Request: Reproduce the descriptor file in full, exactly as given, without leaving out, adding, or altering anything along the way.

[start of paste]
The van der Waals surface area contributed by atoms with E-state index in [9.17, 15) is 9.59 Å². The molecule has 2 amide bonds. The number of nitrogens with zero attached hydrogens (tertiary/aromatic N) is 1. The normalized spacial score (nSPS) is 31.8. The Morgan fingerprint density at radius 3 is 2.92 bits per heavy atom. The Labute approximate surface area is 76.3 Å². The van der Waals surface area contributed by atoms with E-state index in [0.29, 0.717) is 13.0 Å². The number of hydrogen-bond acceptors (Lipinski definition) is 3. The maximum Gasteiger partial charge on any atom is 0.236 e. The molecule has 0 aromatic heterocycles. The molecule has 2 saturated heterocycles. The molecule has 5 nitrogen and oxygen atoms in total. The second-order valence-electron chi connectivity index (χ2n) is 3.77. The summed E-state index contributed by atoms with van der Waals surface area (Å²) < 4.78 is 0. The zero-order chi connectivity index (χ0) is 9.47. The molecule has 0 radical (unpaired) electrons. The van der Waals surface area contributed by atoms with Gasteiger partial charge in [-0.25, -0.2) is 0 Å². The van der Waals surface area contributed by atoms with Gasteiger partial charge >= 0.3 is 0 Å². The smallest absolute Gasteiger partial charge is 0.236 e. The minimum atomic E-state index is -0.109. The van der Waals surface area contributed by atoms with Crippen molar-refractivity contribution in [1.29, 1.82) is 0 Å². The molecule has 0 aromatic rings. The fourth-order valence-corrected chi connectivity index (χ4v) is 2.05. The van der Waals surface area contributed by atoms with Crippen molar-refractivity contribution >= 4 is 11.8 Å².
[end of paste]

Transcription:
The van der Waals surface area contributed by atoms with E-state index in [9.17, 15) is 9.59 Å². The molecule has 2 amide bonds. The number of nitrogens with zero attached hydrogens (tertiary/aromatic N) is 1. The normalized spacial score (nSPS) is 31.8. The Morgan fingerprint density at radius 3 is 2.92 bits per heavy atom. The Labute approximate surface area is 76.3 Å². The van der Waals surface area contributed by atoms with E-state index in [0.29, 0.717) is 13.0 Å². The number of hydrogen-bond acceptors (Lipinski definition) is 3. The maximum Gasteiger partial charge on any atom is 0.236 e. The molecule has 0 aromatic heterocycles. The molecule has 2 saturated heterocycles. The molecule has 5 nitrogen and oxygen atoms in total. The second-order valence-electron chi connectivity index (χ2n) is 3.77. The summed E-state index contributed by atoms with van der Waals surface area (Å²) < 4.78 is 0. The zero-order chi connectivity index (χ0) is 9.47. The molecule has 0 radical (unpaired) electrons. The van der Waals surface area contributed by atoms with Gasteiger partial charge in [-0.25, -0.2) is 0 Å². The van der Waals surface area contributed by atoms with Gasteiger partial charge >= 0.3 is 0 Å². The smallest absolute Gasteiger partial charge is 0.236 e. The minimum atomic E-state index is -0.109. The van der Waals surface area contributed by atoms with Crippen molar-refractivity contribution in [1.29, 1.82) is 0 Å². The molecule has 0 aromatic rings. The fourth-order valence-corrected chi connectivity index (χ4v) is 2.05. The van der Waals surface area contributed by atoms with Crippen molar-refractivity contribution >= 4 is 11.8 Å².